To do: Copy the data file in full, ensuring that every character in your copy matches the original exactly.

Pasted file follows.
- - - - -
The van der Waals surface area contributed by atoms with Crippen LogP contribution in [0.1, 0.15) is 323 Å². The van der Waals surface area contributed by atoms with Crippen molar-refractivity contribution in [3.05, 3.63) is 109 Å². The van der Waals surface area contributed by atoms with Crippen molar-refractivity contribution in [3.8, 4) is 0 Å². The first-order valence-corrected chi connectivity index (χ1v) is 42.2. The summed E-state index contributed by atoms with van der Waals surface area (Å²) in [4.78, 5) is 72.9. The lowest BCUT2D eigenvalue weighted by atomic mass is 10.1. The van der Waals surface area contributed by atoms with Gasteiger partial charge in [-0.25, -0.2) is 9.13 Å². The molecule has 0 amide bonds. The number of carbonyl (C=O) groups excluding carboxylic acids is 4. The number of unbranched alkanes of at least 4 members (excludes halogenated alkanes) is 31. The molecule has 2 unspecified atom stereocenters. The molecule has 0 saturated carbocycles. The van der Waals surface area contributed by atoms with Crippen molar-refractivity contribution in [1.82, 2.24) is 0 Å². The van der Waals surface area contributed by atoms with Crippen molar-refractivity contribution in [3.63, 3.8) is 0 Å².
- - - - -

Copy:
The van der Waals surface area contributed by atoms with Crippen LogP contribution in [0.1, 0.15) is 323 Å². The van der Waals surface area contributed by atoms with Crippen molar-refractivity contribution in [3.05, 3.63) is 109 Å². The van der Waals surface area contributed by atoms with Crippen molar-refractivity contribution in [3.8, 4) is 0 Å². The first-order valence-corrected chi connectivity index (χ1v) is 42.2. The summed E-state index contributed by atoms with van der Waals surface area (Å²) in [4.78, 5) is 72.9. The lowest BCUT2D eigenvalue weighted by atomic mass is 10.1. The van der Waals surface area contributed by atoms with Gasteiger partial charge in [-0.25, -0.2) is 9.13 Å². The molecule has 0 amide bonds. The number of carbonyl (C=O) groups excluding carboxylic acids is 4. The number of unbranched alkanes of at least 4 members (excludes halogenated alkanes) is 31. The molecule has 2 unspecified atom stereocenters. The molecule has 0 saturated carbocycles. The van der Waals surface area contributed by atoms with Crippen molar-refractivity contribution in [1.82, 2.24) is 0 Å². The van der Waals surface area contributed by atoms with Crippen molar-refractivity contribution in [3.63, 3.8) is 0 Å².